Hospital Dr News

Time to split service and training for juniors

Significant changes will be considered so doctors can overcome the restrictions of the European Working Time Regulations to train and work more flexibly, the Government has said.

In October 2013, the health secretary commissioned an independent taskforce to review the impact and implementation of the WTD on training of doctors and quality of patient care in the UK, and to recommend solutions to problems identified.

The taskforce reported, with six recommendations, in March 2014, with the government accepting them this week.

The government has committed to identifying training time that is not working time so that doctors can develop outside of regular duties, and to raising awareness of the voluntary opt out from the EWTD.

Under the 2009 Working Time Regulations, doctors are restricted to working a maximum of 48 hours per week on average over a six month period, unless they voluntarily opt-out.

Within the NHS, this has contributed to overly rigid shift patterns, affecting time for training.

Health Education England will explore if and how some training elements could be separated from work related activities, meaning doctors can have more opportunities to train outside of their regular duties and improve their skills.

Furthermore, the government will raise awareness of the voluntary opt-out. The Department of Health will consider ways to encourage more widespread use of the individual right to opt-out of the 48 hour restrictions for those who wish to, and where it is safe to do so.

This will allow doctors who want to spend extra time on work related training activities to do so. This would be particularly beneficial in some specialities such as surgery.

HEE is also working on a national programme that will provide support to trusts so they can redesign staff rotas and give doctors more time to access training.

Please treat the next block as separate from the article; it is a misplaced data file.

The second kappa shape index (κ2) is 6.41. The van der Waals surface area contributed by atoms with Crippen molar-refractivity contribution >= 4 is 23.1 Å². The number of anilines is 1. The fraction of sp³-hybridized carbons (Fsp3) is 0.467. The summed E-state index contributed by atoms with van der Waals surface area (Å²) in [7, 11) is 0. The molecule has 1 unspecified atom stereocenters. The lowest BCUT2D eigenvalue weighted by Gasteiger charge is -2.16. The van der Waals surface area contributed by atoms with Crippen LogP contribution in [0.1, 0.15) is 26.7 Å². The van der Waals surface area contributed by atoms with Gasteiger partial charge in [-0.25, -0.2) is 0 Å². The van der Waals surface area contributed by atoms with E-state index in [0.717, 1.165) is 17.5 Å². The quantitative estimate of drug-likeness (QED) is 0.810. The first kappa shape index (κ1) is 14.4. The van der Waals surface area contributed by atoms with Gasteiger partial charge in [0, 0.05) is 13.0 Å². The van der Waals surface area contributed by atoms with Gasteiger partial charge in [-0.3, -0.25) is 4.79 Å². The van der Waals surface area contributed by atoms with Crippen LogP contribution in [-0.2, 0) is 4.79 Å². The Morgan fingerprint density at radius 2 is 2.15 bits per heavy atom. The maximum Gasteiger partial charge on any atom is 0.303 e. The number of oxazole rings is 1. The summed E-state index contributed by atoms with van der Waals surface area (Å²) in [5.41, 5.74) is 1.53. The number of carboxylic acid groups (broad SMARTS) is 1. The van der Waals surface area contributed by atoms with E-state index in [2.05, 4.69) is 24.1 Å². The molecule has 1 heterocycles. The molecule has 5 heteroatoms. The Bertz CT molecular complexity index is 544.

The government will also ensure that the current contract negotiations for junior doctors and consultants take account of the recommendations of the report, including how training time can form part of working patterns and that doctors have appropriate rest times and breaks.

Former President of the Royal College of Surgeons, Professor Norman Williams led a taskforce of experts, including the BMA, NHS Employers and Royal Colleges, which reported to the Government in April with a range of recommendations.

The taskforce report found that the Directive has had a beneficial impact by preventing doctors from working very long hours and jeopardising patient safety.

However, it also found that doctors in certain specialty areas, such as surgery, work longer hours voluntarily to gain the training they need. For example, doctors beginning surgical training today will have 3,000 fewer hours to learn through training – equivalent to 128 whole days.

In addition, complex shift patterns can increase handovers between doctors, which can increase the risk of errors, and enforced rest breaks have resulted in cancellation of some clinics.

Health secretary Jeremy Hunt said: “We share the longstanding concerns about the impact of the implementation of the Working Time Directive on patient care and doctors’ training. Doctors should have the flexibility they need to access the training they want. This would lead to better care.

“We will never go back to the past with tired doctors working long hours, but it is clear that the Directive does have a negative impact on the training of doctors in some specialities. We will now look at how training and working time could be separately identified so we can give doctors the flexibility they need.”

Research in 2012 showed that a majority of surgical trainees were unhappy with the quality of their training and most blamed the reduction in working hours under the EWTD. Over half believed they should be working more than 48 hours a week and nearly half (49%) agreed that the working week should be between 57-72 hours.

Professor Norman Williams, chair of the independent taskforce, said: “As a taskforce we were clear that the one size fits all approach of the Working Time Directive in medicine is detrimental for training and patient care in some specialties. Our recommendations set out a clear path to getting to much needed solutions.”

Although the future of the Working Time Directive is not currently being negotiated, the European Commission is carrying out an impact assessment, including looking at options for new proposals.

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